I actually totally agree that feminism has a higher opinion of men that most traditionalists or MRAs do. Feminism looks at the negative aspects of masculinity as something that’s socially conditioned and reinforced and accepts the possibility that men and women can exist, if not without any oppression, at least with a lot less of it. We have at least seen some improvements.

    The whole ‘traditional’ idea is that men can’t change. It’s kind of an insult to most men, but for men who don’t want to change it’s a kind of free pass – a dominant group embracing a negative stereotype of themselves so that they can better enjoy privilege.

    I’ve always wondered if the idea is that some men can’t stand the possibility of equal relationships with women, so they have to put pressure on other men not to upset the status quo and that they routinely freak out once men start accepting feminist ideas and calling out other men for misogyny and sexism. I think that might be the real reason for the sort of resurgance in aggressive sexism.

    Anger, bitterness and resentment are emotions that are necessary for progress to happen on any front. If people can’t feel entitled to feeling bad about how things are, things never change.

  7. Crip Dyke, Right Reverend Feminist FuckToy of Death & Her Handmaiden says

    Michael Kimmel has engaged in serious trans-hating in the past. I know of no renouncement of that position or apologies for those actions. I’ll continue recommending bell hooks’ Feminism is for Everyone, even with her history of trans nastiness, before I’ll recommend anything by Kimmel because I have some evidence that hooks’ position, words, and behavior have changed over time.

    That doesn’t mean I won’t be happy if someone gets something out of this book, but I won’t recommend giving money to the guy by buying his book.

    • says

      I tried to find this, but came up empty. What did he say? He does seem rather sex negative and views all sex acts as one person subjugating another, if I’m reading between the lines correctly in his latest Ms article, but couldn’t find anything solid he said about trans one way or another.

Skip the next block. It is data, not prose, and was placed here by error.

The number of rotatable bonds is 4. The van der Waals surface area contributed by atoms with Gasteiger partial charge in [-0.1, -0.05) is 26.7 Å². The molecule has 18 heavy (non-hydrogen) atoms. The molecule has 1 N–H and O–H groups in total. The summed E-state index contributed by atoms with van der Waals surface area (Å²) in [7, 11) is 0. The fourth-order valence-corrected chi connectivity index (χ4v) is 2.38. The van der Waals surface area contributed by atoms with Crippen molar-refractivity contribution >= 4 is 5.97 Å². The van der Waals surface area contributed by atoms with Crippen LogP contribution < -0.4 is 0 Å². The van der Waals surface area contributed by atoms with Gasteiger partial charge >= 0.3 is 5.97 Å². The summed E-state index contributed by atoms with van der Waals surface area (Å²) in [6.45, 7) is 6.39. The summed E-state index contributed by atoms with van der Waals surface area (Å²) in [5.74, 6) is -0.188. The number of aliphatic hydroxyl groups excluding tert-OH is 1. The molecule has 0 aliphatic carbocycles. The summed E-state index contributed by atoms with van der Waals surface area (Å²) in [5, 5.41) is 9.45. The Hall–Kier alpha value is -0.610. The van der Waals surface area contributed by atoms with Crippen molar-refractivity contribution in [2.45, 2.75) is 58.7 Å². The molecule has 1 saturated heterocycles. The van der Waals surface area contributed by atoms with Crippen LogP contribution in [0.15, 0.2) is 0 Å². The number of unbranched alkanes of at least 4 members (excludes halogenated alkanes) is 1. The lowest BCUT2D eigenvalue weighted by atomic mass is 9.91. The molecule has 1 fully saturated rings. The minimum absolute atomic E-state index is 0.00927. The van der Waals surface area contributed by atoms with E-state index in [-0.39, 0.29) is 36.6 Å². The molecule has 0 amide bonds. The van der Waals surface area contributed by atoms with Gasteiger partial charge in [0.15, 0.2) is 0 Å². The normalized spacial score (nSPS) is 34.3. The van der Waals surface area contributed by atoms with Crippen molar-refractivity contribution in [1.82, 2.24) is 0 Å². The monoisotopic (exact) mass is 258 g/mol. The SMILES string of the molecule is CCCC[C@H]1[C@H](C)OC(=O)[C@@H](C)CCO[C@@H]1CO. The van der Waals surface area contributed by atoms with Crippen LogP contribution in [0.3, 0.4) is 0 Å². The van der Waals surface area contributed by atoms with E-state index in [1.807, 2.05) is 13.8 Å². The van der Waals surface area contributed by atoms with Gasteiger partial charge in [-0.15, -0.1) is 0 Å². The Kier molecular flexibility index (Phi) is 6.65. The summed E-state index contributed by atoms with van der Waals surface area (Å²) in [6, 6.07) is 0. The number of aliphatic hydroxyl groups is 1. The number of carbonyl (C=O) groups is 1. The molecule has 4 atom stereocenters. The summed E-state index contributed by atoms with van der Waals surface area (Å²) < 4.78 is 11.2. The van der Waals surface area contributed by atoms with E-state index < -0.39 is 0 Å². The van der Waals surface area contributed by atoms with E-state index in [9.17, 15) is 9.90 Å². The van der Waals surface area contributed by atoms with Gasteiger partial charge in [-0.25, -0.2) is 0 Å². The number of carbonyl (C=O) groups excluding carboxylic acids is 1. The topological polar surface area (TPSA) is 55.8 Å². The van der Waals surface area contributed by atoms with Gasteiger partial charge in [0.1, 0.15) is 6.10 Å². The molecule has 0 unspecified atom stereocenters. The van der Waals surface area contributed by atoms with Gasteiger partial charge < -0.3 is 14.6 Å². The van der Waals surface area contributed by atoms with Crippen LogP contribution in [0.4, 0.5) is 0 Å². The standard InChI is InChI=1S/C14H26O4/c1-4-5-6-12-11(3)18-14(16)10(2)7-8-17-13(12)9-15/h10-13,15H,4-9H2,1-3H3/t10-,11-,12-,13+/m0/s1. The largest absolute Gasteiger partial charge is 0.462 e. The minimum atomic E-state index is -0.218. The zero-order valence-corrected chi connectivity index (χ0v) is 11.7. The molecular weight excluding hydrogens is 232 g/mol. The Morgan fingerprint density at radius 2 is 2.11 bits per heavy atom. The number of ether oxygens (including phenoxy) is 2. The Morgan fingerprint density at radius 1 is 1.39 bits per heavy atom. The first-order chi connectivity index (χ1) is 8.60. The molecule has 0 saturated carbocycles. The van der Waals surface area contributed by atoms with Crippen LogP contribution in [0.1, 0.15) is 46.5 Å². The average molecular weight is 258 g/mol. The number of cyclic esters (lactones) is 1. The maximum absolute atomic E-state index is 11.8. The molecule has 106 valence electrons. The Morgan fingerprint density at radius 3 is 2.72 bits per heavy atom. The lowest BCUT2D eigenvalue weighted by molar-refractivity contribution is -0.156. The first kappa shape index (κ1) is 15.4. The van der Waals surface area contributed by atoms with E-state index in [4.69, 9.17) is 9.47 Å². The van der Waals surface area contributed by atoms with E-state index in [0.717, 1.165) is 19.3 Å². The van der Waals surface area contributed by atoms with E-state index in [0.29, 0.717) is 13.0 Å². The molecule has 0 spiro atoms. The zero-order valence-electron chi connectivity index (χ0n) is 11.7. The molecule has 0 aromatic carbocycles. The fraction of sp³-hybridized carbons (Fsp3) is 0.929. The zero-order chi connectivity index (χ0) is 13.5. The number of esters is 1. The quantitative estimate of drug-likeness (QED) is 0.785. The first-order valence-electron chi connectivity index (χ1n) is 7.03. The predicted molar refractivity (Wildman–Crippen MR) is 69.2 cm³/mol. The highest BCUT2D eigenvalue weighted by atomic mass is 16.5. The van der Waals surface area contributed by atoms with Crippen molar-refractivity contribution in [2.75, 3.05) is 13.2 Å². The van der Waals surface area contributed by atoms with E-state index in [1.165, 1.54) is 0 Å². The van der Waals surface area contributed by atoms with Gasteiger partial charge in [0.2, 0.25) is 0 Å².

8. Martyn N Hughes says

    Like somebody eles on here, I too have been a feminist for far longer than I ever identified as one.

    There was a time back there when I wouldn’t have used the term feminist because it was rejected by other men and feminists alike.

    Now, I use the term gladly, regardless who objects.

    I don’t need the T-shirt, btw. My mouth seems to be effective at pissing people off :D :D :D

  9. Ganesh Prasad says

    ”Do you believe that women should have the right to:

    Vote?
    Go to college?
    Drive a car?
    Open bank accounts in their own names?
    Enjoy sex?
    Work in whatever occupation they might choose, and get paid the same as men when they do the same work?”

    This should be true for *all* human beings, regardless of gender, race, religion, sexual orientation, age, etc. Feminism is a subset of humanism. In fact, possibly the only criticism of feminism is that it is fighting on too narrow a front. We need to fight prejudice and discrimination on any grounds, not just on grounds of gender. Ask a gay or coloured male about discrimination.

    • says

      Do you tell gay rights activists or black activists that they are fighting on too narrow front because they do not fight for women’s rights?

      • Ganesh Prasad says